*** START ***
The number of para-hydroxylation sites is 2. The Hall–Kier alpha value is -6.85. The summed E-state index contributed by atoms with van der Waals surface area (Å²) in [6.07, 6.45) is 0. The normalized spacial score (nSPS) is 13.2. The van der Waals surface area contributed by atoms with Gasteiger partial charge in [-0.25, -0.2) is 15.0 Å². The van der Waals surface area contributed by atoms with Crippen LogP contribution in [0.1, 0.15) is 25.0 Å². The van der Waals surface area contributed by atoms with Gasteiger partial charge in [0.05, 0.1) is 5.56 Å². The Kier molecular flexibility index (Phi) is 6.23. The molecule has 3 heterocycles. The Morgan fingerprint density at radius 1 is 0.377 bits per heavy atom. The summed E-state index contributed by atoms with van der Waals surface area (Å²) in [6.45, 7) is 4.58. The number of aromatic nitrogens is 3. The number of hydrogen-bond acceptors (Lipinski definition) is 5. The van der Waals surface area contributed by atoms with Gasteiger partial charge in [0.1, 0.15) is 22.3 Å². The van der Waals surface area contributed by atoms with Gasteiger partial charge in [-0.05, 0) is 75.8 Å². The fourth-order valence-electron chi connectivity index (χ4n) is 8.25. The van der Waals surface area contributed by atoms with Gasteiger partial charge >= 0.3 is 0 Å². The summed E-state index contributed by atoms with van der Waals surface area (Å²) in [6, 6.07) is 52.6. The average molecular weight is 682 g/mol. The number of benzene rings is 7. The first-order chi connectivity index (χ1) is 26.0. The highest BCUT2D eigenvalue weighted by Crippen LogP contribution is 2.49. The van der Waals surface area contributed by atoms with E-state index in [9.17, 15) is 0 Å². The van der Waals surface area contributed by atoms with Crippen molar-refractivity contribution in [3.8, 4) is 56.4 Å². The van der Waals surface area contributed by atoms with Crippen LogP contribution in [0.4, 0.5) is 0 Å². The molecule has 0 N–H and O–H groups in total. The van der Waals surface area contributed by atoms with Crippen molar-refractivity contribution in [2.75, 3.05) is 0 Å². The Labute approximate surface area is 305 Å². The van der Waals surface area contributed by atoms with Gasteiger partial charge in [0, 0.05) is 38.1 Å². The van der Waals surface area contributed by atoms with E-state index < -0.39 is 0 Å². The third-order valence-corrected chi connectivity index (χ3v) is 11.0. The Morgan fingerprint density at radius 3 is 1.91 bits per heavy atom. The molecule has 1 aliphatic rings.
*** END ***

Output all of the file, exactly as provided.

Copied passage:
The number of para-hydroxylation sites is 2. The Hall–Kier alpha value is -6.85. The summed E-state index contributed by atoms with van der Waals surface area (Å²) in [6.07, 6.45) is 0. The normalized spacial score (nSPS) is 13.2. The van der Waals surface area contributed by atoms with Gasteiger partial charge in [-0.25, -0.2) is 15.0 Å². The van der Waals surface area contributed by atoms with Crippen LogP contribution in [0.1, 0.15) is 25.0 Å². The van der Waals surface area contributed by atoms with Gasteiger partial charge in [0.05, 0.1) is 5.56 Å². The Kier molecular flexibility index (Phi) is 6.23. The molecule has 3 heterocycles. The Morgan fingerprint density at radius 1 is 0.377 bits per heavy atom. The summed E-state index contributed by atoms with van der Waals surface area (Å²) in [6.45, 7) is 4.58. The number of aromatic nitrogens is 3. The number of hydrogen-bond acceptors (Lipinski definition) is 5. The van der Waals surface area contributed by atoms with Gasteiger partial charge in [0.1, 0.15) is 22.3 Å². The van der Waals surface area contributed by atoms with Gasteiger partial charge in [-0.05, 0) is 75.8 Å². The fourth-order valence-electron chi connectivity index (χ4n) is 8.25. The van der Waals surface area contributed by atoms with Gasteiger partial charge >= 0.3 is 0 Å². The summed E-state index contributed by atoms with van der Waals surface area (Å²) in [6, 6.07) is 52.6. The average molecular weight is 682 g/mol. The number of benzene rings is 7. The first-order chi connectivity index (χ1) is 26.0. The highest BCUT2D eigenvalue weighted by Crippen LogP contribution is 2.49. The van der Waals surface area contributed by atoms with E-state index in [9.17, 15) is 0 Å². The van der Waals surface area contributed by atoms with Crippen molar-refractivity contribution in [3.8, 4) is 56.4 Å². The van der Waals surface area contributed by atoms with Crippen LogP contribution in [0.4, 0.5) is 0 Å². The molecule has 0 N–H and O–H groups in total. The van der Waals surface area contributed by atoms with Crippen molar-refractivity contribution in [2.75, 3.05) is 0 Å². The Labute approximate surface area is 305 Å². The van der Waals surface area contributed by atoms with Gasteiger partial charge in [0, 0.05) is 38.1 Å². The van der Waals surface area contributed by atoms with E-state index < -0.39 is 0 Å². The third-order valence-corrected chi connectivity index (χ3v) is 11.0. The Morgan fingerprint density at radius 3 is 1.91 bits per heavy atom. The molecule has 1 aliphatic rings.